Listing 1: Mathematical operators on generic types

public static TResult Sum<T, TResult>(IEnumerable<T> values)
    where T : INumber<T>
    where TResult : INumber<TResult>
    TResult result = TResult.Zero;

    foreach (var value in values)
        result += TResult.Create(value);

    return result;

public static TResult Average<T, TResult>(IEnumerable<T> values)
    where T : INumber<T>
    where TResult : INumber<TResult>
    TResult sum = Sum<T, TResult>(values);
    return TResult.Create(sum) / TResult.Create(values.Count());

public static TResult StandardDeviation<T, TResult>(IEnumerable<T> values)
    where T : INumber<T>
    where TResult : IFloatingPoint<TResult>
    TResult standardDeviation = TResult.Zero;

    if (values.Any())
        TResult average = Average<T, TResult>(values);
        TResult sum = Sum<TResult, TResult>(values.Select((value) => 
            var deviation = TResult.Create(value) - average;
            return deviation * deviation;
        standardDeviation = TResult.Sqrt(sum/TResult.Create(values.Count() - 1));

    return standardDeviation;

This is made possible by exposing several new static abstract interfaces that correspond to the various operators available to the language and by providing a few other interfaces representing common functionality, such as parsing or handling number, integer, and floating-point types.

With Generic Math, you can take full advantage of operators and static APIs by combining static virtuals and the power of generics.

Raw String Literals

There is now a new format for string literals. Raw string literals can contain arbitrary text, including whitespace, new lines, embedded quotes, and other special characters without requiring escape sequences. A raw string literal starts with at least three double-quote (""") characters and ends with the same number of double-quote characters.

String longMessage = """
    This is a long message.
    It has several lines.
        Some are indented
            more than others.
    Some should start at the first column.
    Some have "quoted text" in them.

Numeric IntPtr and UintPtr

The nint and nuint types now alias System.IntPtr and System.UintPtr, respectively. These are two native-sized integers that depend on the platform and is computed at runtime. Figure 11 shows the various C# types/keywords, including nint and nuint.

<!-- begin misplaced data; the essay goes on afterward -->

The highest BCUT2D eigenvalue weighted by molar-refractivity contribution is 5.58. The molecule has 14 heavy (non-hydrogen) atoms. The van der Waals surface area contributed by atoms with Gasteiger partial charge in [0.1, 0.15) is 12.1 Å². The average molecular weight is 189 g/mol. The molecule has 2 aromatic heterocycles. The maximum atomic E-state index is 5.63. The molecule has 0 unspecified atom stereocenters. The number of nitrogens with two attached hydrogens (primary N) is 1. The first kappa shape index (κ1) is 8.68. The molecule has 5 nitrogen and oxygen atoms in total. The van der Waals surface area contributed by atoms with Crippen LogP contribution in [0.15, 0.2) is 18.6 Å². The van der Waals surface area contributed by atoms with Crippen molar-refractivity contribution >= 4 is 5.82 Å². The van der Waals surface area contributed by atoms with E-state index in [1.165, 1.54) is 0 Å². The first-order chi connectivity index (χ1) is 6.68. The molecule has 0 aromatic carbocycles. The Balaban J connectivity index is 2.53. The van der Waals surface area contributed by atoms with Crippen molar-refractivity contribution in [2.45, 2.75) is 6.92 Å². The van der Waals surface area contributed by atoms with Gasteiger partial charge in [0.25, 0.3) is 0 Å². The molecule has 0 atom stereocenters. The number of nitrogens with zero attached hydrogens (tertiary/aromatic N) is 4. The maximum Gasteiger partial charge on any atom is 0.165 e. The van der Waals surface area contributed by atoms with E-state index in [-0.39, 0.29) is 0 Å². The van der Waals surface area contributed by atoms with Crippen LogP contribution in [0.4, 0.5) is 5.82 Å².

Figure 11: C# types/keywords. including nint and nuint
Figure 11: C# types/keywords. including nint and nuint

.NET Libraries

Many of .NET's first-party libraries have seen significant improvements in the .NET 7 release. There's new support for nullable annotations for Microsoft.Extensions, polymorphism for System.Text.Json, new APIs for System.Composition.Hosting, adding Microseconds and Nanoseconds to date and time structures, and new Tar APIs, to name a few.

Next you can read about the many changes to .NET libraries.

Nullable annotations for Microsoft.Extensions

All of the Microsoft.Extensions.* libraries now contain the C# 8 opt-in feature that allows for the compiler to track reference type nullability in order to catch potential null dereferences. This helps you minimize the likelihood that your code causes the runtime to throw a System.NullReferenceException.

System.Text.Json Polymorphism

System.Text.Json now supports serializing and deserializing polymorphic type hierarchies using attribute annotations:

public class Base
    public int X { get; set; }

public class Derived : Base
    public int Y { get; set; }

This configuration enables polymorphic serialization for Base, specifically when the runtime type is Derived:

Base value = new Derived();
JsonSerializer.Serialize<Base>(value); // { "X" : 0, "Y" : 0 }

Note that this does not enable polymorphic deserialization because the payload would be roundtripped as Base:

Base value = JsonSerializer.Deserialize<Base>(@"{""X"" : 0, ""Y"" : 0 }");
value is Derived; // false

To enable polymorphic deserialization, users need to specify a type discriminator for the derived class:

[JsonDerivedType(typeof(Base), typeDiscriminator: "base")]
[JsonDerivedType(typeof(Derived), typeDiscriminator: "derived")]
public class Base
    public int X { get; set; }

public class Derived : Base
    public int Y { get; set; }

This now emits JSON along with type discriminator metadata:

Base value = new Derived();
// {"$type" : "derived", "X" : 0, "Y" : 0 }

That can be used to deserialize the value polymorphically:

Base value = JsonSerializer.Deserialize<Base>(@"{
""$type"" : ""derived"", ""X"" : 0, ""Y"" : 0 }");
value is Derived; // true


A new API has been added to allow a single object instance to the System.Composition.Hosting container providing similar functionality to the legacy interfaces as System.ComponentModel.Composition.Hosting through the API ComposeExportedValue(CompositionContainer, T).

namespace System.Composition.Hosting
    public class ContainerConfiguration
        public ContainerConfiguration WithExport<TExport>(TExport exportedInstance);